Pagans, Pirates and Romans have all been linked with the site now occupied by Castel Church. Outside the main door can be seen the Neolithic Statue Menhir found under the floor of the church during the 19th century. At its foot lie the stone seats for the official of the medieval court of Fief St Michel. The church of ‘Our Lady of Deliverance’ to use its ancient title, was first mentioned in a papal document dated 1155. The earliest part of the church is the western half of the north aisle, dating from the last half of the 11th century or the first quarter of the 12th century.

Internally there are a number of interesting features: in the north chancel, 13th century frescos and a medieval stone credence, and an hagioscope piercing one of the tower pillars; in the south chancel, an ancient piscine, a blocked up priest’s door and a ‘hole in the wall’, thought to be the remains of a cupboard where the altar vessels were stored. Church Registers date from 1674.

Externally, growth of the building can be gauged by a number of blocked doorways and reconstructed windows. Alternatives to the church building have been accompanied by other variations which can be seen reflected in the list of Rectors. The list begins in 1262, and encompasses Roman Catholic, Presbyterian, Calvanist and Anglican clergy.

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Founded: 1155
Category: Religious sites in United Kingdom

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4.4/5 (based on Google user reviews)

User Reviews

Chris (16 days ago)
Really lovely old church it looks very nice at night when it's all lit up I'll have to go and take some night time photos and add them to Google maps.
Jo Gib (2 years ago)
Beautiful stone 'Grandmere' statue menhir - stands outside the church, was found years ago buried under the church entrance steps - a foundation sacrifice perhaps...!? Church also has interesting wall paintings and a bell pit - very rare!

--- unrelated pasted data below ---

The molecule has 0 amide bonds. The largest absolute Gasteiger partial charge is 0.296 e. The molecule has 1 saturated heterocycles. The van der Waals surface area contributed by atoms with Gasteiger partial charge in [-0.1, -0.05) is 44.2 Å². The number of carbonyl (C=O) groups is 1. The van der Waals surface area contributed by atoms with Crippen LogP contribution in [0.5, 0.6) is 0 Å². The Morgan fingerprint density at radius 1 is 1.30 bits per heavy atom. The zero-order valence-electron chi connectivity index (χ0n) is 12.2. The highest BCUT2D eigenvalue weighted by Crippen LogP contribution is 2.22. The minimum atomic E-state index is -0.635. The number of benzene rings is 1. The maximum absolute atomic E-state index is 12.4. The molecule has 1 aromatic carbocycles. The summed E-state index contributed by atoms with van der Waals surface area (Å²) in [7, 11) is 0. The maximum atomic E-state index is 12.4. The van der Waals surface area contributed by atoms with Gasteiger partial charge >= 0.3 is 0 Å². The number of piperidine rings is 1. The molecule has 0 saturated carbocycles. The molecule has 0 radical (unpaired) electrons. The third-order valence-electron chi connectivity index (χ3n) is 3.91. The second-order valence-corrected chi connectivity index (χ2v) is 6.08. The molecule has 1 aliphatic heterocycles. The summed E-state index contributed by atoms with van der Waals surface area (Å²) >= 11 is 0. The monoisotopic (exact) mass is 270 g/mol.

Marion 1967 (2 years ago)
Fresco 13th century of the 3 living and the 3 dead.
Leigh Haines (2 years ago)
Nice place to be buried
Flozie Baker (3 years ago)
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Lednice Castle

The first historical record of Lednice locality dates from 1222. At that time there stood a Gothic fort with courtyard, which was lent by Czech King Václav I to Austrian nobleman Sigfried Sirotek in 1249.

At the end of the 13th century the Liechtensteins, originally from Styria, became holders of all of Lednice and of nearby Mikulov. They gradually acquired land on both sides of the Moravian-Austrian border. Members of the family most often found fame in military service, during the Renaissance they expanded their estates through economic activity. From the middle of the 15th century members of the family occupied the highest offices in the land. However, the family’s position in Moravia really changed under the brothers Karel, Maximilian, and Gundakar of Liechtenstein. Through marriage Karel and Maximilian acquired the great wealth of the old Moravian dynasty of the Černohorskýs of Boskovice. At that time the brothers, like their father and grandfather, were Lutheran, but they soon converted to Catholicism, thus preparing the ground for their rise in politics. Particularly Karel, who served at the court of Emperor Rudolf II, became hetman of Moravia in 1608, and was later raised to princely status by King Matyas II and awarded the Duchy of Opava.

During the revolt of the Czech nobility he stood on the side of the Habsburgs, and took part in the Battle of White Mountain. After the uprising was defeated in 1620 he systematically acquired property confiscated from some of the rebels, and the Liechtensteins became the wealthiest family in Moravia, rising in status above the Žerotíns. Their enormous land holdings brought them great profits, and eventually allowed them to carry out their grandious building projects here in Lednice.

In the 16th century it was probably Hartmann II of Liechtenstein who had the old medieval water castle torn down and replaced with a Renaissance chateau. At the end of the 17th century the chateau was torn down and a Baroque palace was built, with an extensive formal garden, and a massive riding hall designed by Johann Bernard Fischer von Erlach that still stands in almost unaltered form.

In the mid-18th century the chateau was again renovated, and in 1815 its front tracts that had been part of the Baroque chateau were removed.

The chateau as it looks today dates from 1846-1858, when Prince Alois II decided that Vienna was not suitable for entertaining in the summer, and had Lednice rebuilt into a summer palace in the spirit of English Gothic. The hall on the ground floor would serve to entertain the European aristocracy at sumptuous banquets, and was furnished with carved wood ceilings, wooden panelling, and select furniture, surpassing anything of its kind in Europe.